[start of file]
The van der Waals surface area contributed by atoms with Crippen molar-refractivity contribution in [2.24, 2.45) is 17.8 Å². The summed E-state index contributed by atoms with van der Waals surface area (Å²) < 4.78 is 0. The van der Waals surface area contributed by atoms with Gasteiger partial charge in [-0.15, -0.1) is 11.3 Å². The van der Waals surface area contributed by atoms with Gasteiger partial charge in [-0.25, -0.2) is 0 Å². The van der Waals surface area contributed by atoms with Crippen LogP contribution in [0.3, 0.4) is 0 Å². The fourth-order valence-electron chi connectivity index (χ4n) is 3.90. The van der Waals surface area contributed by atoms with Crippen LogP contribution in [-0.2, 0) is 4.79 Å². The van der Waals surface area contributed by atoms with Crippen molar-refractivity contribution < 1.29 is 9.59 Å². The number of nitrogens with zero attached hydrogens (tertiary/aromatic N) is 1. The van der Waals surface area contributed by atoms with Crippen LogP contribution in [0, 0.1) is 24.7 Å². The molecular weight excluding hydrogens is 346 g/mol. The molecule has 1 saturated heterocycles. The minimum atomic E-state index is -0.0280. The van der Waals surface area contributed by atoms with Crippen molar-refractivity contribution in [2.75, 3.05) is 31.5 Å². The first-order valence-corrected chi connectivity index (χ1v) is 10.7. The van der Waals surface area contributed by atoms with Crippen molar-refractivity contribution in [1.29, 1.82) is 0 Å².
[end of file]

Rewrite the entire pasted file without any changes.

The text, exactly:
The van der Waals surface area contributed by atoms with Crippen molar-refractivity contribution in [2.24, 2.45) is 17.8 Å². The summed E-state index contributed by atoms with van der Waals surface area (Å²) < 4.78 is 0. The van der Waals surface area contributed by atoms with Gasteiger partial charge in [-0.15, -0.1) is 11.3 Å². The van der Waals surface area contributed by atoms with Gasteiger partial charge in [-0.25, -0.2) is 0 Å². The van der Waals surface area contributed by atoms with Crippen LogP contribution in [0.3, 0.4) is 0 Å². The fourth-order valence-electron chi connectivity index (χ4n) is 3.90. The van der Waals surface area contributed by atoms with Crippen LogP contribution in [-0.2, 0) is 4.79 Å². The van der Waals surface area contributed by atoms with Crippen molar-refractivity contribution < 1.29 is 9.59 Å². The number of nitrogens with zero attached hydrogens (tertiary/aromatic N) is 1. The van der Waals surface area contributed by atoms with Crippen LogP contribution in [0, 0.1) is 24.7 Å². The molecular weight excluding hydrogens is 346 g/mol. The molecule has 1 saturated heterocycles. The minimum atomic E-state index is -0.0280. The van der Waals surface area contributed by atoms with Crippen molar-refractivity contribution in [2.75, 3.05) is 31.5 Å². The first-order valence-corrected chi connectivity index (χ1v) is 10.7. The van der Waals surface area contributed by atoms with Crippen molar-refractivity contribution in [1.29, 1.82) is 0 Å².